The results of the Russian Presidential election are in and the incumbent President Vladimir Putin has received 76.6% of all votes. This is not surprising as Putin has remained consistently popular during his term. His decisive foreign policy which has kept Russians safe while expanding Russia’s diplomatic influence abroad, combined with Russia’s assistance to Syria in its war against Takfiri terrorism, has allowed Putin to present himself as a candidate for international security and stability.
Domestically, Russia’s steady investment into public welfare, including housing, health, roads and education has generally earned Putin high marks, even when the results of these efforts continue to fall short of the country’s needs. In his most substantial pre-election speech when he pledged to tackle aggressive debt collections, invest more in infrastructure, make high quality housing more affordable and create better job opportunities, most Russians tended to view Putin’s hands as the safest set of hands to accomplish the much needed job.
Putin’s consistent popularity was always going to make his victory more or less self-evident. What was less clear was who was going to win second place. The second place position in the 2018 election served as a kind of intellectual/ideological referendum for the way Russians wanted their country to tilt. Furthermore, the race for second was always a two horse race between political veteran Vladimir Zhirinovsky of the Liberal Democratic Party of Russia and newcomer Pavel Grudinin who surprisingly represented the Communist Party of the Russian Federation in the place of longtime leader Gennady Zyuganov.
While Zyuganov is a highly professional politician, Grudinin spent his political life pivoting between various parties. His collective strawberry farm outside of Moscow gave him a kind of ‘leftist entrepreneurial’ appeal, but this was greatly tarnished when it was revealed that he deceived the Electoral Commission over the fact that he is also a billionaire with multiple Swiss bank accounts and a Latvian residency permit. His poor performances in Presidential debates only served to further make Grudinin appear like both an amateur politician and a less than sincere Communist. Ultimately, the campaign’s success was mostly directed by Zyuganov who managed the entire effort while the amateur served as more of a spokesperson.
By contrast, Vladimir Zhirinovsky is known to be a hands-on political operator who combines a ferocious rhetoric with a profoundly vast knowledge of geopolitical history. Many of Zhirinovsky’s long held predictions and policies have in fact come to fruition since the last Russian Presidential election in 2012.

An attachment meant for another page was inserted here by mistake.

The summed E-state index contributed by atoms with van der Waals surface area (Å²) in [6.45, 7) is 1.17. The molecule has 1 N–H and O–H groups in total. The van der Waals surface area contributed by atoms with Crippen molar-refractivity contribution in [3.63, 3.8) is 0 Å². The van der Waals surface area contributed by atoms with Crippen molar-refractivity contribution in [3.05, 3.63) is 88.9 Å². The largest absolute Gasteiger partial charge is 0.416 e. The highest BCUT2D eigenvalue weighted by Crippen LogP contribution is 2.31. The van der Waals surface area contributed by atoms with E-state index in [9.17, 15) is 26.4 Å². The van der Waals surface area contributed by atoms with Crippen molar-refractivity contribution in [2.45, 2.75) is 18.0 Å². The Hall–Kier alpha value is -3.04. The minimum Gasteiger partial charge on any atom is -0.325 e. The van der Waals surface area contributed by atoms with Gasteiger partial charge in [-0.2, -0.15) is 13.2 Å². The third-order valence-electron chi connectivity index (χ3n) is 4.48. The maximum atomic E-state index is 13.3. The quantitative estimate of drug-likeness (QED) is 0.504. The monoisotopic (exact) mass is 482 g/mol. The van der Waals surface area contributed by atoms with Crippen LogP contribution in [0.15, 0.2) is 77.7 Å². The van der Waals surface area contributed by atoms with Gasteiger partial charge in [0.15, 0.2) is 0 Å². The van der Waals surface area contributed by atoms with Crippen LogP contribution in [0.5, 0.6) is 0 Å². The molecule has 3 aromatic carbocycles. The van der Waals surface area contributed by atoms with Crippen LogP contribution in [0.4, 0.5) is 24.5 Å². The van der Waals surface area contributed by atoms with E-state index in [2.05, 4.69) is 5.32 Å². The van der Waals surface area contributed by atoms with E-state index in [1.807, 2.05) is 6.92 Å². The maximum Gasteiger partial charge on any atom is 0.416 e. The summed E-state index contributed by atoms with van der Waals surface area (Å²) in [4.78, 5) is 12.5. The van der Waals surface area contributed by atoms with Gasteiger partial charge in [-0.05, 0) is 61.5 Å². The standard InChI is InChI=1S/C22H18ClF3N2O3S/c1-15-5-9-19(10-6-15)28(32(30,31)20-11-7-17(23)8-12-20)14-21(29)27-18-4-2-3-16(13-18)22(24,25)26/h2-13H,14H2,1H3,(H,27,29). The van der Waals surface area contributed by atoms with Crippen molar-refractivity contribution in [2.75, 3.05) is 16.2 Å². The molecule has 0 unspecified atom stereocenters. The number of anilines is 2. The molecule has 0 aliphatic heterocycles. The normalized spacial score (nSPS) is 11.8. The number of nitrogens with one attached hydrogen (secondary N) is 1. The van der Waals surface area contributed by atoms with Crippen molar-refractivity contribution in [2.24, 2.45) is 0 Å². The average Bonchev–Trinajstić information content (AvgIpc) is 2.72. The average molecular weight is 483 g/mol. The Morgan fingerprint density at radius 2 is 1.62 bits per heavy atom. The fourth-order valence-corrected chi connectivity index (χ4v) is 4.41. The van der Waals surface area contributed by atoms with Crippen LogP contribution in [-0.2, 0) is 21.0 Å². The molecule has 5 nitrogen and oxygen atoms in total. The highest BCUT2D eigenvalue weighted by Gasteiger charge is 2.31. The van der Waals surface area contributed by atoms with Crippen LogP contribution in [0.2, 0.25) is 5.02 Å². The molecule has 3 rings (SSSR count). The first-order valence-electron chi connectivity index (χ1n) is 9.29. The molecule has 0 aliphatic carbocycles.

–The importance of Russia re-connecting to Afghanistan
–The importance of the wider global ‘east’ and ‘south’ including China and the wider Asian world
–Russia’s economic, political and sociological identity as a Eurasian nation
–The fact that the 1997 Ukrainian Friendship Treaty was doomed to result in poor Moscow-Kiev relations
–The fact that US foreign policy would become more rather than less aggressive in the years following the war on Iraq
–The importance of good relations with the Arab world, Iran, Turkey and the wider Muslim global community beyond.
Zhirinovsky’s domestic policies tended to criticise a lethargy in housing reform, the need for urgent monetary reform and aid in the service of personal debt relief. Zhirinovsky also favoured cutting regulation for small businesses while insuring state ownership and price controls over large industries. In this sense, Putin’s campaign borrowed many of Zhirinovsky’s long standing policies and conveyed them with a different personal style.
Ultimately, Grudinin won second place, but it was more of a victory for the cautious and predictable policies of Zyuganov who ran the campaign than it was a victory for Grudinin who more or less stood in as a figurehead. Zhirinovsky retains great personal popularity throughout Russia, even among those who claim to be put off by his famously abrasive rhetorical style. However, ultimately, rather than give second place to a stand-out individual, Russian voters selected a Communist party that is both collective in terms of its ideology, rooted in the past in terms of its national history and one whose Presidential candidate while lacking all charisma, was happy to stand in for the party leader who still runs the show, Zyuganov.
President Putin’s short victory speech encapsulated the attitude of the Russian people that was more reflected in the vote for second place than the candidate who came third. Rather than a speech which emphasised future progress, the triumph of ideas and individual charisma, as Zhirinovsky would have done in victory, Putin instead addressed a rally to celebrate Crimean reunification in which he spoke about his thankfulness for the trust the Russian people put in him and the fact that his victory was a victory for “teamwork and unity” rather than for any one individual.
Vladimir Zhirinovsky however may yet have the last laugh, as Zhirinovsky predicted that by 2024, Russia’s Presidential elections would shift from a multi-candidate format with a popular incumbent to a system where two very strong candidates, one from the left and one from the right, square off in what will be a much tighter race. This will likely happen in 2024 as Russia’s political system continues to expand its ideological horizons, but in 2018, the Russian voters opted for safety first and collectivism second, while shelving philosophical creativity into third.